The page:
• len

            Are you saying God has got it wrong?

          • Not at all … just folk like you.

          • The Explorer

            Ever listened to a bunch of postmodernists? Or tried to read Lacan?

      • Albert

        This is interesting. The original question was How does Islam attract young people of non-Islamic faith to their religion? Your answer does not address that question. So I take it you think that Islam is more attractive to young people than Christianity. What is it about Islam that is more attractive than Christianity?

        • sarky

          Strength and belonging.

          • Albert

            That’s helpful. I would have thought you would have both of those things in Catholicism, though. So I think there are other cultural things that prevent people even giving Christianity a chance.

          • sarky

            If you are a disaffected youth who is a nothing in his own community, joining a community that (wrongly) is feared gives you a feeling of strength.
            For example, which would you have more concern over. A bunch of christian protesters? Or a bunch of muslim protesters?

          • The Explorer

            I query the ‘wrongly’. A religion that can burn a pilot alive and celebrate beheadings on the internet, that can inspire Boko Haram on one side of Africa and Al Shebab at the other has some reason for being feared. (Or, at best, treated with wariness.) But the rest is spot on.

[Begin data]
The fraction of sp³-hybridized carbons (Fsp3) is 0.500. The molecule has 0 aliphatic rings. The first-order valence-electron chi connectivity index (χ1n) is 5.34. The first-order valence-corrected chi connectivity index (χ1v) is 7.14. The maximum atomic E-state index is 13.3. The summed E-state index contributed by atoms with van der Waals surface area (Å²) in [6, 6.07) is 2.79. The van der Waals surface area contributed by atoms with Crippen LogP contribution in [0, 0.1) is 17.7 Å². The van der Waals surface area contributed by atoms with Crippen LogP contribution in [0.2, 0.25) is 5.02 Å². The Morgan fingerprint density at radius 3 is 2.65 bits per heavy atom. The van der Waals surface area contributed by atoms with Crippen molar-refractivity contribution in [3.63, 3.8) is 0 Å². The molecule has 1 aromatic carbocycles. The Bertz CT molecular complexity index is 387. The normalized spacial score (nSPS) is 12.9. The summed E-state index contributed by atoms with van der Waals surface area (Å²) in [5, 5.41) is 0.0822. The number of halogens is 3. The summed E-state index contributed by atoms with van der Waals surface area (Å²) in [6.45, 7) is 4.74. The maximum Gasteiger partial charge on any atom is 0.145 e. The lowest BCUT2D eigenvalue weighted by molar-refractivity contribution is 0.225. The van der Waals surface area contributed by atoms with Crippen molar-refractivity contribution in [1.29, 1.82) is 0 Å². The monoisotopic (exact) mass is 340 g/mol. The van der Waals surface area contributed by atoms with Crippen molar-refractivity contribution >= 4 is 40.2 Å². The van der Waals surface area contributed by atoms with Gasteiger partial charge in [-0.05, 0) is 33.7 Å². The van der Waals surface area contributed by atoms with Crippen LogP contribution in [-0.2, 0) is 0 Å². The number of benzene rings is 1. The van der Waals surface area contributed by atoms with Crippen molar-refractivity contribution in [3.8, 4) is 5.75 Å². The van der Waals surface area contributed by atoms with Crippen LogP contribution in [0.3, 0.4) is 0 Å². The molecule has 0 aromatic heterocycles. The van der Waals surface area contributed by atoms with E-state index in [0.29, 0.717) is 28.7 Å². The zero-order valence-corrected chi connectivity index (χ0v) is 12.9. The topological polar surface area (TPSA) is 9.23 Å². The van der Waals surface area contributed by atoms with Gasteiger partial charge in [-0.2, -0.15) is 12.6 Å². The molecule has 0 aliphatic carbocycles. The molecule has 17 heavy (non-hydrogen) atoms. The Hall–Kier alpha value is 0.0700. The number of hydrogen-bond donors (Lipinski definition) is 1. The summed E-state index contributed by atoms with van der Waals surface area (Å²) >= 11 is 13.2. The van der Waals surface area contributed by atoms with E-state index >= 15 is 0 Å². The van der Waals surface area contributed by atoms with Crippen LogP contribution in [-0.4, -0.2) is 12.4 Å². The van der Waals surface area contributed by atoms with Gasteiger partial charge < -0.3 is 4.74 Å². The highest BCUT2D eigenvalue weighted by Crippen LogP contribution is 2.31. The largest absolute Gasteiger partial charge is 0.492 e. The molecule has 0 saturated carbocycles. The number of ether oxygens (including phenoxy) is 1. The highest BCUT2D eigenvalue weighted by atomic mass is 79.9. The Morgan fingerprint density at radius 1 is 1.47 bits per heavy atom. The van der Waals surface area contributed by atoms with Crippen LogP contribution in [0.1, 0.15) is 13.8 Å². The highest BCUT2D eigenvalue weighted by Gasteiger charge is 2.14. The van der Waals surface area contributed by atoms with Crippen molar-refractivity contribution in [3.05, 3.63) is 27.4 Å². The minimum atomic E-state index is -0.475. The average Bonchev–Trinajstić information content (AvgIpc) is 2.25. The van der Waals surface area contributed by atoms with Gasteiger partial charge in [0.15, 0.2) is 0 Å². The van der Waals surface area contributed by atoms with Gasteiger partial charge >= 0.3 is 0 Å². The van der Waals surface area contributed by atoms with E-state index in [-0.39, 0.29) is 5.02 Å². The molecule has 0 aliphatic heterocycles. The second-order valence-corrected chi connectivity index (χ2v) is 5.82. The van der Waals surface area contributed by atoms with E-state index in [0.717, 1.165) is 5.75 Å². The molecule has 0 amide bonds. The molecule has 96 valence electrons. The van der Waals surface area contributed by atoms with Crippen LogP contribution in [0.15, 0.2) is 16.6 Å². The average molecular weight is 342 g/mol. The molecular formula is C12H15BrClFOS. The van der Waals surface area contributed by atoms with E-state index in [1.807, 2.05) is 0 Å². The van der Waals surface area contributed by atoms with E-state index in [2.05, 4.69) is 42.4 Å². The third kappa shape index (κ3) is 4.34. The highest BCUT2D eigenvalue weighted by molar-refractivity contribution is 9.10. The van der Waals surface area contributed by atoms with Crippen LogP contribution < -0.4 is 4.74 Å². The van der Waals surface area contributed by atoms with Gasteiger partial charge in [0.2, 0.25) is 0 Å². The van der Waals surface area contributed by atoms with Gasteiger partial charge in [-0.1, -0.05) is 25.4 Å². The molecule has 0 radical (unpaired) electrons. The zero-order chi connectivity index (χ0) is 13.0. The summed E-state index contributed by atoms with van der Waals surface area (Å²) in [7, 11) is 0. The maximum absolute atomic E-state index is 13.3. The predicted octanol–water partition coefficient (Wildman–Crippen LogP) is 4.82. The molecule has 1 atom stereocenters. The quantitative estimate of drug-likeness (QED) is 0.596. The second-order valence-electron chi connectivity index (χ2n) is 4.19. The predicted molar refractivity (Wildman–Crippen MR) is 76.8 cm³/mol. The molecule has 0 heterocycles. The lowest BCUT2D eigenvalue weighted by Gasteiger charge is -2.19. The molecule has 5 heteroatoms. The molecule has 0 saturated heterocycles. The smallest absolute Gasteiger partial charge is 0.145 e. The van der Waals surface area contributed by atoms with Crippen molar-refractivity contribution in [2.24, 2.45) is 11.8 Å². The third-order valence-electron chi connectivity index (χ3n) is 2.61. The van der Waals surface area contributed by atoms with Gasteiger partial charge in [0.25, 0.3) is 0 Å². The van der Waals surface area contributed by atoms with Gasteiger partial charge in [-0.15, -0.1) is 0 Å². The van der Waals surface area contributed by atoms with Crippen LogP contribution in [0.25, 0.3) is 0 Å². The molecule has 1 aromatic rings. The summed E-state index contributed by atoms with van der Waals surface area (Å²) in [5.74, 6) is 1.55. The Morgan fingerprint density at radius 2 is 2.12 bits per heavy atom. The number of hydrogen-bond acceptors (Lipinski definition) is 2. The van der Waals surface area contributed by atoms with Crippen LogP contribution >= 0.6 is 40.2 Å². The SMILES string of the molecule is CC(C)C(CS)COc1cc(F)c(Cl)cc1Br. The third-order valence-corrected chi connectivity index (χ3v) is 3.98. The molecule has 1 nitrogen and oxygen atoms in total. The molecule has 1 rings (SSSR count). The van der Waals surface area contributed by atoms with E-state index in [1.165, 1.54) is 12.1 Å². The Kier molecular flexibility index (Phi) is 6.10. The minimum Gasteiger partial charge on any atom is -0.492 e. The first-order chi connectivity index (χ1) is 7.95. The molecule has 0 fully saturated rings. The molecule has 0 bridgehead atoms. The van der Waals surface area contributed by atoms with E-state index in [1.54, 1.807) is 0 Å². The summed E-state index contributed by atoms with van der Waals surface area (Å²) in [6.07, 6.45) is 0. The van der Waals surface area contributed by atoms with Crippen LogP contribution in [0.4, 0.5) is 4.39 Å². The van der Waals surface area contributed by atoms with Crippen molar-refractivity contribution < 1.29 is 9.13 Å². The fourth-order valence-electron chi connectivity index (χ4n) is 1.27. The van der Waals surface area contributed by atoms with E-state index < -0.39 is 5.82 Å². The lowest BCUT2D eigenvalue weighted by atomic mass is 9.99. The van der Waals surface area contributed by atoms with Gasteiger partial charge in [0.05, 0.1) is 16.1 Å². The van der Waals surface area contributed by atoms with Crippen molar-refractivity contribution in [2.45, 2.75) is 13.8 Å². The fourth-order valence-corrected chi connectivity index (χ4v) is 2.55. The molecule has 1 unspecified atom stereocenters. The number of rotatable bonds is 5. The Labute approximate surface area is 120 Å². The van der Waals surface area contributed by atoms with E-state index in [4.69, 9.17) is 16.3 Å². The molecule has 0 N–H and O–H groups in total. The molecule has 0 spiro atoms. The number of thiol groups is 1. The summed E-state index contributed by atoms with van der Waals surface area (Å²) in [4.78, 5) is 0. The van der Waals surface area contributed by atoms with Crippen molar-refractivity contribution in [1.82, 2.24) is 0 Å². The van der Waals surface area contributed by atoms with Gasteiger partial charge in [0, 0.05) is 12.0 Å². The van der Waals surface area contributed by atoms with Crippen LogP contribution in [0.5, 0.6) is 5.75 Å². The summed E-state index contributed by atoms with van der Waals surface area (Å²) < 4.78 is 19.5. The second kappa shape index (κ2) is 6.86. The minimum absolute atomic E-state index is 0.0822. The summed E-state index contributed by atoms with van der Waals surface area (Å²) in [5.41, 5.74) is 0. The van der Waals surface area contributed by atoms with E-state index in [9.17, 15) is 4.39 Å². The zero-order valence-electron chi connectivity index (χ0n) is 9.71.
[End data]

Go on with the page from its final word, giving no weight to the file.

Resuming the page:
• God help the West if Turkey joins the EU after the latest moves from that organisation concerning the refugees from Syria. Study their recent record concerning Christianity.

          • CliveM

            I thought you keep telling us that we have nothing to worry about Islam, now you appear to be suggesting it’s the violence that attractive?

          • The Explorer

            He’s arguing it isn’t really violent, but it is perceived to be violent. Quite why it’s perceived to be violent is a mystery.

          • CliveM

            You’d think all these people who are attracted by the perceived violence would feel a little cheated if it’s not there? Is that why so many of them plot acts of violence, because they feel cheated?

          • The Explorer

            Deep. That may be why so many in so many times and so many places have felt driven to violence: to turn the religion into what they feel it ought to have been; although it isn’t. It goes right back to the early beginnings. I believe that of the first four rightly-guided caliphs, three were assassinated. Two of them in the mosque while at prayer. People were misunderstanding the peaceful message even then.